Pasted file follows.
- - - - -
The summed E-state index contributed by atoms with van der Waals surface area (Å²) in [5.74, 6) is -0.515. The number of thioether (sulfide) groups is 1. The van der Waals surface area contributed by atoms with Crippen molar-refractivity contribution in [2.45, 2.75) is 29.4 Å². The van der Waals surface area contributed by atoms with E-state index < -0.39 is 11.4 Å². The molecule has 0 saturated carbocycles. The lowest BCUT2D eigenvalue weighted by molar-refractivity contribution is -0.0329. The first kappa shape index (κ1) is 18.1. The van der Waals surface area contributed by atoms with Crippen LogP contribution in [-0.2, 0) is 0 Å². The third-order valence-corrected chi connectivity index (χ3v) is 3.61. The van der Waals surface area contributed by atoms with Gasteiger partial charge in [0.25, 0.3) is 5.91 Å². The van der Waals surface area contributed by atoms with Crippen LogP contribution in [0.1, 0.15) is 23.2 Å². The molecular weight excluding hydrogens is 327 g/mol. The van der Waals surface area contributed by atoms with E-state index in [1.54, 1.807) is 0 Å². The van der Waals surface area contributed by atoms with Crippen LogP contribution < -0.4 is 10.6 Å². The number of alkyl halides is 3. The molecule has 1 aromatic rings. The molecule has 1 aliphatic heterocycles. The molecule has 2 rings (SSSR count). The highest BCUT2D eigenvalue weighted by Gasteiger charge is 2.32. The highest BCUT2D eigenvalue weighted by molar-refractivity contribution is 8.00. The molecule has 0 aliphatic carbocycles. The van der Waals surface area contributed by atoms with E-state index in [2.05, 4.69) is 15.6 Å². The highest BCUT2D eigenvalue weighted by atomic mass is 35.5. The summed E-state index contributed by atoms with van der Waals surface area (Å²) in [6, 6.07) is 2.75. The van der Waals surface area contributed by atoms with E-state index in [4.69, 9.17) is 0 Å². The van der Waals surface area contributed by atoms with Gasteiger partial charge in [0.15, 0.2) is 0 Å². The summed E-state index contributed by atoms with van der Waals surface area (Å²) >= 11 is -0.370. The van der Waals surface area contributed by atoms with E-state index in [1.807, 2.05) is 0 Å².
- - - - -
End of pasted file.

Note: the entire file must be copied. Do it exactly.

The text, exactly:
The summed E-state index contributed by atoms with van der Waals surface area (Å²) in [5.74, 6) is -0.515. The number of thioether (sulfide) groups is 1. The van der Waals surface area contributed by atoms with Crippen molar-refractivity contribution in [2.45, 2.75) is 29.4 Å². The van der Waals surface area contributed by atoms with E-state index < -0.39 is 11.4 Å². The molecule has 0 saturated carbocycles. The lowest BCUT2D eigenvalue weighted by molar-refractivity contribution is -0.0329. The first kappa shape index (κ1) is 18.1. The van der Waals surface area contributed by atoms with Crippen LogP contribution in [-0.2, 0) is 0 Å². The third-order valence-corrected chi connectivity index (χ3v) is 3.61. The van der Waals surface area contributed by atoms with Gasteiger partial charge in [0.25, 0.3) is 5.91 Å². The van der Waals surface area contributed by atoms with Crippen LogP contribution in [0.1, 0.15) is 23.2 Å². The molecular weight excluding hydrogens is 327 g/mol. The van der Waals surface area contributed by atoms with E-state index in [1.54, 1.807) is 0 Å². The van der Waals surface area contributed by atoms with Crippen LogP contribution < -0.4 is 10.6 Å². The number of alkyl halides is 3. The molecule has 1 aromatic rings. The molecule has 1 aliphatic heterocycles. The molecule has 2 rings (SSSR count). The highest BCUT2D eigenvalue weighted by Gasteiger charge is 2.32. The highest BCUT2D eigenvalue weighted by molar-refractivity contribution is 8.00. The molecule has 0 aliphatic carbocycles. The van der Waals surface area contributed by atoms with E-state index in [2.05, 4.69) is 15.6 Å². The highest BCUT2D eigenvalue weighted by atomic mass is 35.5. The summed E-state index contributed by atoms with van der Waals surface area (Å²) in [6, 6.07) is 2.75. The van der Waals surface area contributed by atoms with E-state index in [4.69, 9.17) is 0 Å². The van der Waals surface area contributed by atoms with Gasteiger partial charge in [0.15, 0.2) is 0 Å². The summed E-state index contributed by atoms with van der Waals surface area (Å²) >= 11 is -0.370. The van der Waals surface area contributed by atoms with E-state index in [1.807, 2.05) is 0 Å².